Howe attributes the successful cooperation to having everyone — construction manager, engineers, designers and sub-consultants — co-located on site in the same work trailer.
“It is not unusual for a contractor to supply a trailer to serve as an onsite office, but this was a huge trailer,” clarifies Howe. “It was more like a modular classroom — with 10 offices, a large conference room and plenty of space for file storage. That allowed us to meet as often as necessary with everyone in the same place and having access to critical data, maps and drawings.”
Shutting it Down
When it came to rebuilding the roadway, rerouting traffic in different patterns throughout the airport over a 28-week schedule was initially considered to be the best-case scenario. By shutting down the roadway from late Friday night to early Monday morning, traffic could continue maneuvering around the airport during busy weekdays.
Then, Consigli proposed shutting down the entire roadway around Terminal B to allow crews to complete the project more quickly.
“We were a little nervous about the idea at first,” acknowledges Sleiman. “We didn’t know how the public would react to the plan. But we explained that consolidating the construction into a very short window that would impact passengers for a little while was actually a much better option than dragging it out for more than half a year.”
Planners subsequently decided to reroute all traffic off the roadway. All vehicles except buses were redirected into a temporary drop-off point in the lower level of the parking garage, which had the least amount of paid parking spaces. All of the spaces in the lower level were used to maneuver traffic into, around and out of the construction zone; spaces on other levels were used to position equipment so concrete could be poured and workers still had plenty of space to do their jobs safely.
“We lost some parking revenue (three weeks’ worth), but that was not nearly as important as making sure passenger convenience was not impacted one day longer than necessary,” says Sleiman.
Strategic coordination and good weather helped to drastically cut construction time and save money as well.
“Shutting down the departures level and redirecting traffic to the arrivals level was supposed to take two long weekends to complete, but it was completed during much shorter windows on each extended weekend,” says Howe.
Several people involved with the project dub Sleiman a “visionary” for finding strategic ways to get phases done efficiently. Rewiring the garage and installing LED lighting during the main project was just one example cited of his foresight.
“When we closed the roadway to resurface the pavement, we had electricians working right behind the pavers to install the lights, so that we wouldn’t have to close any portion of the roadway at a later date,” Sleiman explains matter-of-factly.
“Massport took a big initiative to ‘go green’ whenever possible,” says Hervol. “Our goal was to find ways to generate 5 percent of total power needs from renewable energy.”
Sixteen solar “trees” that were installed on the garage became a highlight of the project. Together, the units produce 84,000 kilowatt hours of electricity each year — 2.5% of the garage’s annual consumption, notes Freni. It’s also the equivalent of 115 barrels of oil and more than 50 tons of reduced carbon emissions, he adds.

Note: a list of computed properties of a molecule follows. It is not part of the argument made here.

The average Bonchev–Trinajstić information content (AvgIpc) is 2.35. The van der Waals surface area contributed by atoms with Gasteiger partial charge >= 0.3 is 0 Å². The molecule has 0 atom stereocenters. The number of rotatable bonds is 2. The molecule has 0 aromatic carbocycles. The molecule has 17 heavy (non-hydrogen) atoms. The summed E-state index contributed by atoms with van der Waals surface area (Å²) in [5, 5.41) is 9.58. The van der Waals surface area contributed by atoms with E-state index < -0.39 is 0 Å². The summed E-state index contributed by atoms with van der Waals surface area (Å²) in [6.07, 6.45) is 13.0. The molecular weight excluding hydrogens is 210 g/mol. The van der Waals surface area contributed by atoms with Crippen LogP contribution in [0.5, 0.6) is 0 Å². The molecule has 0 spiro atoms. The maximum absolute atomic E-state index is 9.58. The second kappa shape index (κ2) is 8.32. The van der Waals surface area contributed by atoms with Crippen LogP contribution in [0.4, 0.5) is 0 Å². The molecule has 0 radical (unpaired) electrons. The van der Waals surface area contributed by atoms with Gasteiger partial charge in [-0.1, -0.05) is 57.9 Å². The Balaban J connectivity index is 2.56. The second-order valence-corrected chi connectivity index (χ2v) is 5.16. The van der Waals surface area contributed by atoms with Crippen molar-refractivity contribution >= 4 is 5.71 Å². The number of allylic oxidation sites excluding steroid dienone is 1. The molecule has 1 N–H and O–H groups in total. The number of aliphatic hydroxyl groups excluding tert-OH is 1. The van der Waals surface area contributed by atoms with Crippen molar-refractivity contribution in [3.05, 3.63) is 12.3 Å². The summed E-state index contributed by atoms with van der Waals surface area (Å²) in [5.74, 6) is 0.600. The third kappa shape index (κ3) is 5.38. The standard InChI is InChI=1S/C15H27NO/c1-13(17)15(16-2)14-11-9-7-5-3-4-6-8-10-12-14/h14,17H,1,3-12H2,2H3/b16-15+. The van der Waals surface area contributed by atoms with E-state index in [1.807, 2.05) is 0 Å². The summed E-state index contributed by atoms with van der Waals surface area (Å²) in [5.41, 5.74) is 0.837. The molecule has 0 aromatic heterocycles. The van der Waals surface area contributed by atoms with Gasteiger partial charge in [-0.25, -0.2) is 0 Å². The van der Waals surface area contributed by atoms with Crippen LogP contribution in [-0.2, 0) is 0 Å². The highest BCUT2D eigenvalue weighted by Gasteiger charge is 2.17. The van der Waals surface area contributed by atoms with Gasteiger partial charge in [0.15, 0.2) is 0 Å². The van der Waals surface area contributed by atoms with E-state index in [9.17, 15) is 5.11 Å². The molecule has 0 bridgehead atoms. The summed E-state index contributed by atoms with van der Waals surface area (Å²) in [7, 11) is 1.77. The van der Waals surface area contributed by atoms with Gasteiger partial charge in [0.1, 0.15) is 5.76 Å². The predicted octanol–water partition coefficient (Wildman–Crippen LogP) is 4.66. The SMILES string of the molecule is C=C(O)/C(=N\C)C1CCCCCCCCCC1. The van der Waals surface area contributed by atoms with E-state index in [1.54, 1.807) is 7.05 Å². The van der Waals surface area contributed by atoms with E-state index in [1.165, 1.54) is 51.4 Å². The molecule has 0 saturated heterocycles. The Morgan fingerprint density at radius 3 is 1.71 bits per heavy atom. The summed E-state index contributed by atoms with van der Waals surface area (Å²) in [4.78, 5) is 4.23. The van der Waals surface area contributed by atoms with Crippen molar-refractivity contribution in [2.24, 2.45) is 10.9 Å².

Every light fixture in the garage was updated to take advantage of LED technology; and the wiring that powers the lights was updated as well. The new lights burn brighter, last longer and save more than 2 million kilowatts of electricity per year, says Freni.
“Replacing the lights with LEDs reduced power consumption in the garage by 49 percent,” Sleiman reports.
The new energy-efficient lights are also equipped with time-of-day controls and motion sensors that turn some lights off when the area is inactive, Hervol adds.
Another green feature is the system that channels runoff from the garage’s roof into a system that separates oil from the water, then stores it in tanks for irrigation or cleaning the garage.
“The way the garage was originally built, water flowing from the roof found its way into Boston Harbor. Water from the first to fourth floors of the garage was funneled into the sewer system and sent to a wastewater treatment facility,” Hervol contrasts.
The Environmental Protection Agency mandated a collection and filtration system for the new facility.
“The people of Boston are very interested in environmental conservation,” says Freni. “They appreciate that we’re taking steps to reduce our carbon emissions and reduce our need for traditionally generated power.”
A new security system allows visitors who are scared, concerned or even lost to summon help by pushing the button at one of the blue towers located throughout the parking garage. When they do, a camera is activated that allows personnel in the command center to see what’s happening and talk to the caller to determine what type of help to provide.
Outside the garage, new flashing pavement lights and higher visibility crosswalks with flashing signs help alert motorists to pedestrian areas. Additional street lights were also added to brighten the walkway from above.
“The signs really do attract attention and clearly outline the crosswalk,” says Hervol. “It helps encourage drivers to slow down as they near the terminal.”
In the end, the team’s various efforts paid off handsomely. The project that was originally budgeted for $67.5 million came in with a final price tag of $55.7 million, making Massport the “darling of city planners,” Sleiman relates. In addition, it was completed fully 11 months earlier than initially projected.
“This was an extremely successful project for us,” reports Freni.
Sleiman was impressed by the way BOS rallied during the project. “I have never seen an airport community come together like this to address a common challenge,” he notes. “Every airport department sent volunteers to the terminal to help passengers navigate during the seven days the roadway was completely shut down. It was a huge team effort, not just for the aviation department, but for the entire port authority.
“We derived a great deal of satisfaction in seeing this project come together so smoothly and so quickly thanks to the cooperation of multiple departments,” he adds. “To know that we were able to pull off a project of this magnitude with so few problems — and then come in (more than) $10 million under budget and nearly a year early — was just an amazing feat, in my opinion.”
With the garage and associated roadwork complete, BOS is ready to begin the next major step in its modernization plan: construction of a new rental car facility. When complete, the new facility will consolidate all 10 of the airport’s vendors in a single location, closer to the terminal. It’s also expected to consolidate 120 bus trips per hour to just 29, continuing the airport’s ongoing efforts to reduce traffic and emissions.